Caregivers, Clinicians, Formulary Managers, Infectious Disease Specialists, Physicians, Policy Makers, Scientists
Although the term ‘rare disease’ suggests a comparatively small impact, it has been estimated that around one in 15 people are affected by such a disorder worldwide. Between 5000 and 8000 rare diseases have been identified to date, with each disorder affecting one person in 2000 or less, according to the WHO definition. Many are genetic disorders, but the field also encompasses other areas, for example rare infectious diseases. Many of these disorders are chronic, progressive, life-threatening illnesses, with many affected from birth or early childhood.
In recent years, increased attention has been given to rare disease research, with funding for the development of innovative treatments and the establishment of research groups and networks. However, challenges remain, many of which are unique to rare diseases – limited numbers of experts in a particular disorder; the development of treatments where the underlying disease pathophysiology may not be fully understood; clinical study design with limited numbers of patients, many of them children; and diagnosis of a disease clinicians may not be previously aware of.
Patient advocacy is a vital aspect of the rare disease landscape, and such groups work with scientists and governments in many ways to try and overcome some of the challenges mentioned above.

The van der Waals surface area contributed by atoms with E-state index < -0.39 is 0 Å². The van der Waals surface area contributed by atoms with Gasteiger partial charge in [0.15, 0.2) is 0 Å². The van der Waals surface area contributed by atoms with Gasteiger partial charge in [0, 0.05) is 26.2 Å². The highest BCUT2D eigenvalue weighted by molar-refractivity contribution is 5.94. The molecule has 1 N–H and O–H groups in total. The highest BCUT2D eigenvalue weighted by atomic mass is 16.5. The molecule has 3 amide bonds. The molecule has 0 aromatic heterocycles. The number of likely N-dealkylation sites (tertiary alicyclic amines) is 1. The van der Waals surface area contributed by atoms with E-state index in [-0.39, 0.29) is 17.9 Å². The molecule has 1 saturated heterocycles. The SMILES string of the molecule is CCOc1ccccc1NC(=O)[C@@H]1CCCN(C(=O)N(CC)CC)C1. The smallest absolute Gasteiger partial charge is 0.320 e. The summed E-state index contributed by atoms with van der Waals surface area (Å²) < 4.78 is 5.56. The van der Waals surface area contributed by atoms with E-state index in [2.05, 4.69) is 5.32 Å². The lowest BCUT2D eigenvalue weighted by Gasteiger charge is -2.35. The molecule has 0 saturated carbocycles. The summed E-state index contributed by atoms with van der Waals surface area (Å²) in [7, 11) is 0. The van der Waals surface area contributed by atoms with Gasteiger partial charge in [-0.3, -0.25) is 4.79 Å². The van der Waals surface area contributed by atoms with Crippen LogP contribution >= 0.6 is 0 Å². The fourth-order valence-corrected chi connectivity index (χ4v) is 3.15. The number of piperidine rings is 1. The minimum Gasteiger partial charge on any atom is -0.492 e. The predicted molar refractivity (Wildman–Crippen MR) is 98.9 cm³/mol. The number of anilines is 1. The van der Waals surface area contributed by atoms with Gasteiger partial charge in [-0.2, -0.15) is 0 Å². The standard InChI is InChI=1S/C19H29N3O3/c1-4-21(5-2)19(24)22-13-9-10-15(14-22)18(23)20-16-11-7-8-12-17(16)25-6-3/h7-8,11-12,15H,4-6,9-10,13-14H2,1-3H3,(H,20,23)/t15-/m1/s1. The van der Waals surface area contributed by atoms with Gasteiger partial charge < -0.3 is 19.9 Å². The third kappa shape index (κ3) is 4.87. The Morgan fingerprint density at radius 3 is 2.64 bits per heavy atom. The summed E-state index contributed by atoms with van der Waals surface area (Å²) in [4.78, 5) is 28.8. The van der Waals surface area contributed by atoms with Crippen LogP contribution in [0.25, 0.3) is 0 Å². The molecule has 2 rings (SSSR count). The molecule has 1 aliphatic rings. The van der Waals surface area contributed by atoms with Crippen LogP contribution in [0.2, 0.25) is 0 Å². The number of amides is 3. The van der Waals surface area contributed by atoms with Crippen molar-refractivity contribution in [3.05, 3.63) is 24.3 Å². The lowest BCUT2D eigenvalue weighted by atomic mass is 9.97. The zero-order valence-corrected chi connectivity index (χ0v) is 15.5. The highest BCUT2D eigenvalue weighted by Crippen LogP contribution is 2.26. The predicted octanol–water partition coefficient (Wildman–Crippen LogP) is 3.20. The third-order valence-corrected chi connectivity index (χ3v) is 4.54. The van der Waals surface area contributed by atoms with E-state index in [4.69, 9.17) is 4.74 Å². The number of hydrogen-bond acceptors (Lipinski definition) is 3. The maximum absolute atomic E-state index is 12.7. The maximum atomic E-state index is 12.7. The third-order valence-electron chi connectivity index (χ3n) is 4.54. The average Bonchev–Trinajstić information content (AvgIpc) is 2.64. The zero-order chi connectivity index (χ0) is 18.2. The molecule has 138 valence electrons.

The aim of Future Rare Diseases is to provide a fully Open Access resource for all those working in the field, including scientists, clinicians, policy makers and patient advocates, to share knowledge and provide increased exposure to the vital work being carried out in the research into rare diseases and the development of treatments.
Key topics covered include: All rare and ultra-rare diseases, including, but not limited to:
Auto-immune disorders; Cancers; Cardiovascular disorders; Genetic disorders; Infectious diseases; Metabolic disorders; Neurological disorders; Respiratory disorders; Urological disorders; Disease mechanisms; Epidemiology; Screening; Clinical manifestations and diagnosis of disease; Orphan drug development, research and approval; Clinical study design and methodology; Pharmacogenomics; Gene therapy and regenerative medicine; Preconception and antenatal care; Therapeutic options and treatment guidelines; Pharmacoeconomics, outcomes research and quality of life; Palliative care; Ethical, legal, policy and social issues.